Developers given notice on open-space rules Town officials review builders' adherence to requirements


Hampstead's largest developer agrees that town officials were correct in citing him Nov. 15 for failing to set aside enough open space in his 220-unit North Carroll Farms IV development.

And, says Martin K. P. Hill, the Manchester builder who has put up more than 800 homes in Hampstead in the past decade, "So what?"

"It would appear the town's point is correct, or technically correct," Mr. Hill said.

"It would also appear that every planned-unit development that has ever been approved and built in Hampstead has the exact same problem because all of them were reviewed in the same way."

That's what Hampstead officials have told other developers. The town is reviewing documents to see whether other communities were built without strict adherence to open-space requirements, said Neil Ridgely, town manager.

Thomas J. Gisriel, a Towson attorney who represents the town, said letters mailed to the developers were sent to give notice and seek their opinions.

"The town hasn't come out with its six-guns blazing," he said. "This is a real issue that needs to be addressed."

Growth was the main election campaign issue in May and town officials are trying to move forward, keeping in mind the wishes of voters, Mr. Gisriel said.

No one has decided what should be done, he said. "It's unreasonable, or at least unlikely, that anyone will want to tear down houses to create open space in those developments already built.

"The town may want to do something [about the open-space deficiency] in those that are still in the planning stages, however," Mr. Gisriel said.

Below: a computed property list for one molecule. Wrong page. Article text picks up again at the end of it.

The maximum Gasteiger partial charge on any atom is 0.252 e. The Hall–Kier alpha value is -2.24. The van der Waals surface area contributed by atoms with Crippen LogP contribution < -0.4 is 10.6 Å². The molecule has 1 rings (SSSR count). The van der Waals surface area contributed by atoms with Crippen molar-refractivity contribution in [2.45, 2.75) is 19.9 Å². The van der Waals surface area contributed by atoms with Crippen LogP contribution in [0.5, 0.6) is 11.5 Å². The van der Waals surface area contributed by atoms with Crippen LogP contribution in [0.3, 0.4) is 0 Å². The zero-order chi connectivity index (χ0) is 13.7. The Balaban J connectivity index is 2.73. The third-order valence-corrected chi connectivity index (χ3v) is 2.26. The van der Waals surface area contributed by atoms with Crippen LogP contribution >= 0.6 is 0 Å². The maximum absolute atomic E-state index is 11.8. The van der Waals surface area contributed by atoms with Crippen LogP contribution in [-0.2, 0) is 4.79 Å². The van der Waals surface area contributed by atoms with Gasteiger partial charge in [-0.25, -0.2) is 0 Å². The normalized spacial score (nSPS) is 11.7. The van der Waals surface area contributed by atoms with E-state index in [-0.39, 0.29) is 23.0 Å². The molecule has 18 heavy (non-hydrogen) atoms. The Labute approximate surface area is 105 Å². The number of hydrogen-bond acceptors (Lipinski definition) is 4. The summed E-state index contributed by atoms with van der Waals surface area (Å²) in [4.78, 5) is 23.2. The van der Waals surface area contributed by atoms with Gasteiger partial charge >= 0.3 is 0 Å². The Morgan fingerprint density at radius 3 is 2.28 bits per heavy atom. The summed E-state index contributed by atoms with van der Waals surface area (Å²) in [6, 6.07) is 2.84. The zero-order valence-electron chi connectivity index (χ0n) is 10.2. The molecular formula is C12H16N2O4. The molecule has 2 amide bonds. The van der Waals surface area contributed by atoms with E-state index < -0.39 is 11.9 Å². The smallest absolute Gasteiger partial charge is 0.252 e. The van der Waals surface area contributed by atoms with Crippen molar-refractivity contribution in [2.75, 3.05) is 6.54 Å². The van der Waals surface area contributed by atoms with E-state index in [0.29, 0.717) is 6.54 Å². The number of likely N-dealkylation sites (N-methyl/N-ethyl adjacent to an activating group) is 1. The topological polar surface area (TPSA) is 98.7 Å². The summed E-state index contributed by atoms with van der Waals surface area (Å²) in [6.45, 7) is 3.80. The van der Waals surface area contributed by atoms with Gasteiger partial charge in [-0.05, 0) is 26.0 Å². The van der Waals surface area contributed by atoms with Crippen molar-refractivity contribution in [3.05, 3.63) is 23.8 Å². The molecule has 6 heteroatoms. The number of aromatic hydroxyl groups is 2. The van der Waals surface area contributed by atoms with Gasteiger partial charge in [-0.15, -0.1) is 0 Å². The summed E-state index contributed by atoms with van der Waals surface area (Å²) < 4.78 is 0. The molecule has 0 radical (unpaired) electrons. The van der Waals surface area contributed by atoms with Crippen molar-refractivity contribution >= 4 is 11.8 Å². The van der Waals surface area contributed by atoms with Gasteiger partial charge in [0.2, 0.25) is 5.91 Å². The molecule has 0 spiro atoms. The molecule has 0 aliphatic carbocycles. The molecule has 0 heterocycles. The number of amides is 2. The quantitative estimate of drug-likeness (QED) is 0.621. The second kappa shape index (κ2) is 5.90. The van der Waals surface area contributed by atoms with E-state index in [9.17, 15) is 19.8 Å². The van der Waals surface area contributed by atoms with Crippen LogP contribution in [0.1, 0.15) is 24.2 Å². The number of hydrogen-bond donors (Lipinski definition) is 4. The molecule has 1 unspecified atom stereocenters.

Hampstead regulations require that not less than 25 percent of the gross acreage within a planned-unit development be allotted for open space. The code stipulates that the open space "shall not include streets, off-street parking or utility easements."

The crux of the issue lies in the town's definition of utility easement, which includes, for example, an underground pipe used for storm water management. The pipe may be buried in an area that is, or could be, used as a playground, which would be a violation of the town ordinance.

In lifting previously approved building permits for Mr. Hill's North Carroll Farms IV project, Hampstead officials have taken the stance that building permits approved in conflict with a town ordinance are invalid.

Last week, town officials continued their review of planned-unit developments, sending three more certified letters to developers who might be in violation.

In each letter, Mr. Ridgely said the town's engineer is conducting an investigation and would complete reports in about a month. Mr. Ridgely asked each developer to study the potential problem and respond within 30 days with suggestions for ways to resolve the matter.

In addition to his two letters to Mr. Hill, Mr. Ridgely also notified the Lancelotta-Hunt Partnership of Ellicott City, developer of Shiloh Run, and Steven Walton of the Westwood Development Co., who is building Westwood Park.

Brian McCormick, a spokesman for the Lancelotta-Hunt group, said Evergreen Holding Co. Inc. of Erie, Pa., purchased Shiloh Run about 2 1/2 years ago. Evergreen is a subsidiary of Maranson Development Co. Inc. of Columbia.

Attempts to reach Mr. Walton were unsuccessful.

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